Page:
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Cities are embracing teen curfews, though they might not curb crime



lailluminator.com – Amanda Hernández – 2023-08-29 07:04:11

Cities are embracing teen curfews, though they might not curb crime

by Amanda Hernández, Louisiana Illuminator
August 29, 2023

In response to growing public concern over crime, cities and counties throughout the United States are returning to a familiar tool: curfews for young people.

Proponents argue curfews curb crime and protect youth by keeping them off the streets. But research suggests curfews are ineffective, and some juvenile justice advocates and experts warn of unintended consequences such as increased racial profiling, and strained relationships between police and teens.

More than a dozen cities and counties have reinstated or enforced juvenile curfews this year, including Washington, D.C.; Memphis, Tennessee; New Smyrna Beach, Florida; Sea Isle City, New Jersey; and Fulton County, Georgia. Philadelphia and Chicago made their curfews permanent last year.

Vicksburg, Mississippi, recently reinstated its curfew following a shooting in January that killed a 13-year-old and left two others injured. The city also has implemented a community policing program and allocated $200,000 in funding for a center where children and their families can receive mentoring, tutoring and mental health support.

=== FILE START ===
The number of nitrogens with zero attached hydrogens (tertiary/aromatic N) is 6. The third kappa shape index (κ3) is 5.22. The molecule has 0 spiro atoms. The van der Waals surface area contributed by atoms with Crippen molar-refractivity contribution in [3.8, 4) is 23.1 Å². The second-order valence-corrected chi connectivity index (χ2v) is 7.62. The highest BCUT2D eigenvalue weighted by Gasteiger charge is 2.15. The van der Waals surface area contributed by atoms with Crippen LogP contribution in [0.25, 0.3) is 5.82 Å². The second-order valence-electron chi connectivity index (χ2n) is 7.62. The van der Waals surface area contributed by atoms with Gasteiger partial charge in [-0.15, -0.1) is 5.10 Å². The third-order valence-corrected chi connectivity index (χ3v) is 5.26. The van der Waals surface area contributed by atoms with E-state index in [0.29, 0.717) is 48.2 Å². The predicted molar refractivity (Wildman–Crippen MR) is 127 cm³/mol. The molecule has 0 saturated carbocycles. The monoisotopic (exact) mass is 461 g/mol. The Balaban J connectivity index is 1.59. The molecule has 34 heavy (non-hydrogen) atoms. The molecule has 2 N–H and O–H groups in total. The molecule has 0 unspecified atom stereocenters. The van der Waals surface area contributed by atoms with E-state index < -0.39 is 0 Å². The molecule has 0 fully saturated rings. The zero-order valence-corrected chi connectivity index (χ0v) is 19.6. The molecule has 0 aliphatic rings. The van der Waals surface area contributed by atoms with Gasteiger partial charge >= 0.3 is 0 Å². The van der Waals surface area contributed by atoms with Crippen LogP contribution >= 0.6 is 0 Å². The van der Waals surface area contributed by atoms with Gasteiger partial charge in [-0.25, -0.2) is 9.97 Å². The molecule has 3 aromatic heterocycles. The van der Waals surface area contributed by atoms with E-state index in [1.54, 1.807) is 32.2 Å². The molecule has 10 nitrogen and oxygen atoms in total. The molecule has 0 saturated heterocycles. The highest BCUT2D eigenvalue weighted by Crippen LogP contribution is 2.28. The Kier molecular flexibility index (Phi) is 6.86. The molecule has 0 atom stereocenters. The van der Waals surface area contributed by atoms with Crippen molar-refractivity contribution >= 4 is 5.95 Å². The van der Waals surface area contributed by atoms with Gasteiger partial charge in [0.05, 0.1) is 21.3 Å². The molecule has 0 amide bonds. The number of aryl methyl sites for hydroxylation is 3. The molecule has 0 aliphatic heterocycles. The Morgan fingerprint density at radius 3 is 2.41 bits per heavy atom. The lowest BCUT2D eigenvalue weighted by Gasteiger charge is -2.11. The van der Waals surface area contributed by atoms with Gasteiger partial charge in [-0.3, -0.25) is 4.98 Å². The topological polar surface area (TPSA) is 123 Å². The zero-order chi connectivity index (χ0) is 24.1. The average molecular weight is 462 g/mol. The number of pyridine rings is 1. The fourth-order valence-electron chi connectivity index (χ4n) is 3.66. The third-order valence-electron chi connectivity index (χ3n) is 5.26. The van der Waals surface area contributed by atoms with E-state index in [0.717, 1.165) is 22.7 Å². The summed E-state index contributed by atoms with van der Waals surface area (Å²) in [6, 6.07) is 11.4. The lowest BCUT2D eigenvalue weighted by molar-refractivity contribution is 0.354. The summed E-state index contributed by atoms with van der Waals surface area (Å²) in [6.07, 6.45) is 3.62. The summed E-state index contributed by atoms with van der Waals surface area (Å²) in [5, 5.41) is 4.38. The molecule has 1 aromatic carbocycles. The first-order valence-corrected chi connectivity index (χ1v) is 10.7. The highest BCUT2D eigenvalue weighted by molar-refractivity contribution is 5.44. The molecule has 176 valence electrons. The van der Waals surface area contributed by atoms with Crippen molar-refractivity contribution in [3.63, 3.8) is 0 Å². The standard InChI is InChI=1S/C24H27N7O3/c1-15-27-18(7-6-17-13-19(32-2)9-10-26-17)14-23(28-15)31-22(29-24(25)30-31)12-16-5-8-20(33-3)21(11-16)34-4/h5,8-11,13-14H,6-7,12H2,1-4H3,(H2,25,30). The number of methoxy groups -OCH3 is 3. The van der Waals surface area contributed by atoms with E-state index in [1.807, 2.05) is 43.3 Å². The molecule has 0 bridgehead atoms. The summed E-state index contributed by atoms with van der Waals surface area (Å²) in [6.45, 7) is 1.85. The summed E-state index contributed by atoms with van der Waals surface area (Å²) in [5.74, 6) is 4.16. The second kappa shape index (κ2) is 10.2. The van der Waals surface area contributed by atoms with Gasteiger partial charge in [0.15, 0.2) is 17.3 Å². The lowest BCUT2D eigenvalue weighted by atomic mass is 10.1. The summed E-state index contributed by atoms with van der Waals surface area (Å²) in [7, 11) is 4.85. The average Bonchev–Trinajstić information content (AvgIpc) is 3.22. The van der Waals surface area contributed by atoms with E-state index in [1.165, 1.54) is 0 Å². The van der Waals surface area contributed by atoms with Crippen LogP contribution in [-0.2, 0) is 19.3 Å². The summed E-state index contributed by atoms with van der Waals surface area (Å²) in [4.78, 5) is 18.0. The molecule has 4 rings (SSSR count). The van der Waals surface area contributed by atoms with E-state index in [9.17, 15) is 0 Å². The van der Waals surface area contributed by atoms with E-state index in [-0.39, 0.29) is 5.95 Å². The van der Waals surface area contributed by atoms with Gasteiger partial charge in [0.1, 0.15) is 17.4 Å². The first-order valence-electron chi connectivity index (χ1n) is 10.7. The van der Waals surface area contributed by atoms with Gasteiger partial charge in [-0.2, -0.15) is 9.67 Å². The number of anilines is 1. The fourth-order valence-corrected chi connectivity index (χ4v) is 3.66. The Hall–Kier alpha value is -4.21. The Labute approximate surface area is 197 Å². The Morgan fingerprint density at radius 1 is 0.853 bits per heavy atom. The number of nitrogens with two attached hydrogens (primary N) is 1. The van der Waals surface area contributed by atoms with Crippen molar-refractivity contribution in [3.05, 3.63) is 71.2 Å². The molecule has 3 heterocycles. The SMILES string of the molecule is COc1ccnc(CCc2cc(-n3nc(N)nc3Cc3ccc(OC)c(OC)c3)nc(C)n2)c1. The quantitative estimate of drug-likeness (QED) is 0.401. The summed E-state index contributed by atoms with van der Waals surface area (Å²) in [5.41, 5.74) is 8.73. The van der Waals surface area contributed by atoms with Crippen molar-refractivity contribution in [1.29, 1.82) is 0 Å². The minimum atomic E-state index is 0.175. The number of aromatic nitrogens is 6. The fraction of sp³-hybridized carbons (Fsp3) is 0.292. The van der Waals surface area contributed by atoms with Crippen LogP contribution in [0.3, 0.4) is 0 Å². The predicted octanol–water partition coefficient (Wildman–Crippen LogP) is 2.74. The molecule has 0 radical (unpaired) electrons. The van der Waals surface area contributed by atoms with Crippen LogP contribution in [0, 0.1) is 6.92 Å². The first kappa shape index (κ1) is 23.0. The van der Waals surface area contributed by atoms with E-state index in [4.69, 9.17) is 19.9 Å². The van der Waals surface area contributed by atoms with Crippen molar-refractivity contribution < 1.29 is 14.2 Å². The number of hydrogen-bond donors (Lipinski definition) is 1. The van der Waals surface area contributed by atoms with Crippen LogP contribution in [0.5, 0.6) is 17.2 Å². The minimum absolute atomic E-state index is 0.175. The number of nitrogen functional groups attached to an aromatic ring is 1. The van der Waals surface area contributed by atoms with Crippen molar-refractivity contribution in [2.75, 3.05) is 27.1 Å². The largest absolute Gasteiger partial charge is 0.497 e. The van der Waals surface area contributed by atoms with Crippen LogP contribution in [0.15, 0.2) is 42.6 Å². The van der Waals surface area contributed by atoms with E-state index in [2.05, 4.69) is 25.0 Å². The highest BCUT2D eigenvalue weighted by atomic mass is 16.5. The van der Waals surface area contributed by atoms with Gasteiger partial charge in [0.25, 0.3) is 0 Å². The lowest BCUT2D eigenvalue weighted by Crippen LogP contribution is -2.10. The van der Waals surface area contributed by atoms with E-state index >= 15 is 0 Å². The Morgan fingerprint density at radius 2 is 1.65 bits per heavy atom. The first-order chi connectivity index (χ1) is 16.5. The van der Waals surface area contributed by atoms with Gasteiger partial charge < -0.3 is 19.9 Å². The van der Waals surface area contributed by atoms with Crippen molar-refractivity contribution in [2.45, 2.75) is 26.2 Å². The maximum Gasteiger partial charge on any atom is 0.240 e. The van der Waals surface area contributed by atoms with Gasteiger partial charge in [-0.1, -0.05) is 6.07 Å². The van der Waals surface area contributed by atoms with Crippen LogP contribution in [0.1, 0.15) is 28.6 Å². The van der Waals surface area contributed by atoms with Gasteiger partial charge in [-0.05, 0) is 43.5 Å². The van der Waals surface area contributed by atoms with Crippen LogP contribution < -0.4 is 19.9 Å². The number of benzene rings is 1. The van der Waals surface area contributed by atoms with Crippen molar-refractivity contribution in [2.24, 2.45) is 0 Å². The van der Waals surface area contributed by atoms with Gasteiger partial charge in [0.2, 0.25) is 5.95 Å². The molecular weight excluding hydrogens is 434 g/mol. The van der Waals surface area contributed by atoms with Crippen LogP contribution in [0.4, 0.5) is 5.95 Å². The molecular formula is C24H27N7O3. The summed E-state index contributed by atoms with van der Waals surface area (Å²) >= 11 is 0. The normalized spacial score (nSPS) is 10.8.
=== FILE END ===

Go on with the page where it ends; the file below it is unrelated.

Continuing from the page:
“If you limit the opportunity for youth to be out at 11 o'clock, 12 o'clock, one o'clock and two o'clock in the morning, you limit and control that exposure, and then you put it back where it ought to be — in the home,” Vicksburg Mayor George Flaggs Jr. told Stateline. “I'm a stern believer that you can't be too punitive. … You have to deal with it from a holistic point of view and that is, include the family, the school and the community.”

Both he and police Chief Penny Jones said crime rates in the community have decreased since the curfew started.

“Kids will get use [sic] to it and it will become the norm. We just want to be sure our youth are safe,” Jones wrote in an email.

Axl, a 19-year-old Kentucky resident, poses with his former Youth Advocate Programs advocate, Madison Rymer. Youth Advocate Programs is a national nonprofit that provides community-based alternatives to out-of-home placements. (Courtesy of Axl)

But some elected officials moved in the other direction. In June, Texas Republican Gov. Greg Abbott signed into law a statewide ban on curfews that prohibits both cities and counties from implementing them. The ban will take effect in September.

Texas state Rep. David Cook, a Republican who wrote the bill, said he hopes to see “a better relationship between juveniles and law enforcement agencies” as a result of the statewide ban on curfews. Cook also raised concerns that curfews could violate constitutional rights.